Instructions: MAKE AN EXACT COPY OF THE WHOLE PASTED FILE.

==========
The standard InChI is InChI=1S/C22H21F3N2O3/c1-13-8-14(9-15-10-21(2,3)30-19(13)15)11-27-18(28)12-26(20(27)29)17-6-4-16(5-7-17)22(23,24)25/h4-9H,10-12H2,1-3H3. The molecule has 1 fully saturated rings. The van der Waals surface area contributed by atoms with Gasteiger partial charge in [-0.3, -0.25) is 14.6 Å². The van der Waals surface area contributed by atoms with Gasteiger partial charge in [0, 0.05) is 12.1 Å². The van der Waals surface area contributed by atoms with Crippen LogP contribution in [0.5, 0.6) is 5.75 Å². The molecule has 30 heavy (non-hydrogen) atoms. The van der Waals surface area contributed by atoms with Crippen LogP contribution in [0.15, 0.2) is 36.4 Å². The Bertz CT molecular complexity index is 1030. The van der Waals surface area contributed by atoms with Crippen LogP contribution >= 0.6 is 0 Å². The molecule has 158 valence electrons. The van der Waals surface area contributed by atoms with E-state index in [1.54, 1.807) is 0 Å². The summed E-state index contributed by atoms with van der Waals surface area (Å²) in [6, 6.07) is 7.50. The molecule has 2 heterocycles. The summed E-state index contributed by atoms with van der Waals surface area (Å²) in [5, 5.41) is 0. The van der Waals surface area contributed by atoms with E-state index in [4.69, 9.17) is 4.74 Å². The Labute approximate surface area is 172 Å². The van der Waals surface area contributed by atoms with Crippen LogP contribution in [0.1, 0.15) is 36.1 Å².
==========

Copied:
The standard InChI is InChI=1S/C22H21F3N2O3/c1-13-8-14(9-15-10-21(2,3)30-19(13)15)11-27-18(28)12-26(20(27)29)17-6-4-16(5-7-17)22(23,24)25/h4-9H,10-12H2,1-3H3. The molecule has 1 fully saturated rings. The van der Waals surface area contributed by atoms with Gasteiger partial charge in [-0.3, -0.25) is 14.6 Å². The van der Waals surface area contributed by atoms with Gasteiger partial charge in [0, 0.05) is 12.1 Å². The van der Waals surface area contributed by atoms with Crippen LogP contribution in [0.5, 0.6) is 5.75 Å². The molecule has 30 heavy (non-hydrogen) atoms. The van der Waals surface area contributed by atoms with Crippen LogP contribution in [0.15, 0.2) is 36.4 Å². The Bertz CT molecular complexity index is 1030. The van der Waals surface area contributed by atoms with Crippen LogP contribution >= 0.6 is 0 Å². The molecule has 158 valence electrons. The van der Waals surface area contributed by atoms with E-state index in [1.54, 1.807) is 0 Å². The summed E-state index contributed by atoms with van der Waals surface area (Å²) in [6, 6.07) is 7.50. The molecule has 2 heterocycles. The summed E-state index contributed by atoms with van der Waals surface area (Å²) in [5, 5.41) is 0. The van der Waals surface area contributed by atoms with E-state index in [4.69, 9.17) is 4.74 Å². The Labute approximate surface area is 172 Å². The van der Waals surface area contributed by atoms with Crippen LogP contribution in [0.1, 0.15) is 36.1 Å².